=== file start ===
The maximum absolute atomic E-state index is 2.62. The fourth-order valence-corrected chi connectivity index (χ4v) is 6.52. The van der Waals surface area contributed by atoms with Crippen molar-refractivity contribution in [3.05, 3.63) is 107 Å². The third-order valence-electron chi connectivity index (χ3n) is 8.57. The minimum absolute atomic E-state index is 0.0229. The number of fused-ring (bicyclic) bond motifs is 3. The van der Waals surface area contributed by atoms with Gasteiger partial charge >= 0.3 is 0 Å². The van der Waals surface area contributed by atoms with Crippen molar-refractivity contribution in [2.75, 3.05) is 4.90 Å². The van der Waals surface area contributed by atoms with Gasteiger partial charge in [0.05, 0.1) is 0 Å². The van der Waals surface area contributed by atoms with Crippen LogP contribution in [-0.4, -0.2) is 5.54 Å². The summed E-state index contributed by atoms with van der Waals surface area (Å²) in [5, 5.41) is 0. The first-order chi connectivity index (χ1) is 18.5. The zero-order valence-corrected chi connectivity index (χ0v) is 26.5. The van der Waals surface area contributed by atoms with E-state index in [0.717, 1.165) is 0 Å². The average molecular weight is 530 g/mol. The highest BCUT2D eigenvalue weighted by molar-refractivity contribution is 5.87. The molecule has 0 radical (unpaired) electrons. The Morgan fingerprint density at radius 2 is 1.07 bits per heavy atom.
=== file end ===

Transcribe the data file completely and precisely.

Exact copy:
The maximum absolute atomic E-state index is 2.62. The fourth-order valence-corrected chi connectivity index (χ4v) is 6.52. The van der Waals surface area contributed by atoms with Crippen molar-refractivity contribution in [3.05, 3.63) is 107 Å². The third-order valence-electron chi connectivity index (χ3n) is 8.57. The minimum absolute atomic E-state index is 0.0229. The number of fused-ring (bicyclic) bond motifs is 3. The van der Waals surface area contributed by atoms with Gasteiger partial charge >= 0.3 is 0 Å². The van der Waals surface area contributed by atoms with Crippen molar-refractivity contribution in [2.75, 3.05) is 4.90 Å². The van der Waals surface area contributed by atoms with Gasteiger partial charge in [0.05, 0.1) is 0 Å². The van der Waals surface area contributed by atoms with Crippen LogP contribution in [-0.4, -0.2) is 5.54 Å². The summed E-state index contributed by atoms with van der Waals surface area (Å²) in [5, 5.41) is 0. The first-order chi connectivity index (χ1) is 18.5. The zero-order valence-corrected chi connectivity index (χ0v) is 26.5. The van der Waals surface area contributed by atoms with E-state index in [0.717, 1.165) is 0 Å². The average molecular weight is 530 g/mol. The highest BCUT2D eigenvalue weighted by molar-refractivity contribution is 5.87. The molecule has 0 radical (unpaired) electrons. The Morgan fingerprint density at radius 2 is 1.07 bits per heavy atom.